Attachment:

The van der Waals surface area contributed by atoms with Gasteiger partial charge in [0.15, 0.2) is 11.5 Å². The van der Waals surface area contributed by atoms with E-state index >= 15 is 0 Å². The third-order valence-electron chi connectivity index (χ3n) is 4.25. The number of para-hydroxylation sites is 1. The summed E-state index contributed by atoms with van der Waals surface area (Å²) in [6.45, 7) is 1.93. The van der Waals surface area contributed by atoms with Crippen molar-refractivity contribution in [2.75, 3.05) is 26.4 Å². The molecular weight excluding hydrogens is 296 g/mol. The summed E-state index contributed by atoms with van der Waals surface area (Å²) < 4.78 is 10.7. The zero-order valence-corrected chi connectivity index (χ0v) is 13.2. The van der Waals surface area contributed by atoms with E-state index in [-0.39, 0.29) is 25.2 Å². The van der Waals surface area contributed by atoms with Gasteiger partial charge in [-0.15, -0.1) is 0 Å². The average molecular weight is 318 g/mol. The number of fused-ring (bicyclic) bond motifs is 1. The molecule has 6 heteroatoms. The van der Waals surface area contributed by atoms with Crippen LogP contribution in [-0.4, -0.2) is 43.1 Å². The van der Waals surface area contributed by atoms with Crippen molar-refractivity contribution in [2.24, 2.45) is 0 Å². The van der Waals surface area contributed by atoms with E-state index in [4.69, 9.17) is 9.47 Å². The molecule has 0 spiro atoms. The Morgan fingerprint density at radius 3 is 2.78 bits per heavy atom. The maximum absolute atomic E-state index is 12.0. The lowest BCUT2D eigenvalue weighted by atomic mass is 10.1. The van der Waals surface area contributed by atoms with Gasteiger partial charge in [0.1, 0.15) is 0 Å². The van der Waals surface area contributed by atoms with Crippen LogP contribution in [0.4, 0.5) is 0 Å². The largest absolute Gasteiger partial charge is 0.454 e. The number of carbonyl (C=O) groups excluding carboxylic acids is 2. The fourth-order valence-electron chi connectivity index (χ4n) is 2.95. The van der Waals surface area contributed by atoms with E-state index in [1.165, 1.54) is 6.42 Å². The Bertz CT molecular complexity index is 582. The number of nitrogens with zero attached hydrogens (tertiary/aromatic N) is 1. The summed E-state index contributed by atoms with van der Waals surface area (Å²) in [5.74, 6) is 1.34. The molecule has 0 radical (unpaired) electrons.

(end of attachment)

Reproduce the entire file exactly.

The van der Waals surface area contributed by atoms with Gasteiger partial charge in [0.15, 0.2) is 11.5 Å². The van der Waals surface area contributed by atoms with E-state index >= 15 is 0 Å². The third-order valence-electron chi connectivity index (χ3n) is 4.25. The number of para-hydroxylation sites is 1. The summed E-state index contributed by atoms with van der Waals surface area (Å²) in [6.45, 7) is 1.93. The van der Waals surface area contributed by atoms with Crippen molar-refractivity contribution in [2.75, 3.05) is 26.4 Å². The molecular weight excluding hydrogens is 296 g/mol. The summed E-state index contributed by atoms with van der Waals surface area (Å²) < 4.78 is 10.7. The zero-order valence-corrected chi connectivity index (χ0v) is 13.2. The van der Waals surface area contributed by atoms with E-state index in [-0.39, 0.29) is 25.2 Å². The van der Waals surface area contributed by atoms with Gasteiger partial charge in [-0.15, -0.1) is 0 Å². The average molecular weight is 318 g/mol. The number of fused-ring (bicyclic) bond motifs is 1. The molecule has 6 heteroatoms. The van der Waals surface area contributed by atoms with Crippen LogP contribution in [-0.4, -0.2) is 43.1 Å². The van der Waals surface area contributed by atoms with Crippen molar-refractivity contribution in [2.24, 2.45) is 0 Å². The van der Waals surface area contributed by atoms with E-state index in [4.69, 9.17) is 9.47 Å². The molecule has 0 spiro atoms. The Morgan fingerprint density at radius 3 is 2.78 bits per heavy atom. The maximum absolute atomic E-state index is 12.0. The lowest BCUT2D eigenvalue weighted by atomic mass is 10.1. The van der Waals surface area contributed by atoms with Gasteiger partial charge in [0.1, 0.15) is 0 Å². The van der Waals surface area contributed by atoms with Crippen LogP contribution in [0.4, 0.5) is 0 Å². The largest absolute Gasteiger partial charge is 0.454 e. The number of carbonyl (C=O) groups excluding carboxylic acids is 2. The fourth-order valence-electron chi connectivity index (χ4n) is 2.95. The van der Waals surface area contributed by atoms with E-state index in [1.165, 1.54) is 6.42 Å². The Bertz CT molecular complexity index is 582. The number of nitrogens with zero attached hydrogens (tertiary/aromatic N) is 1. The summed E-state index contributed by atoms with van der Waals surface area (Å²) in [5.74, 6) is 1.34. The molecule has 0 radical (unpaired) electrons.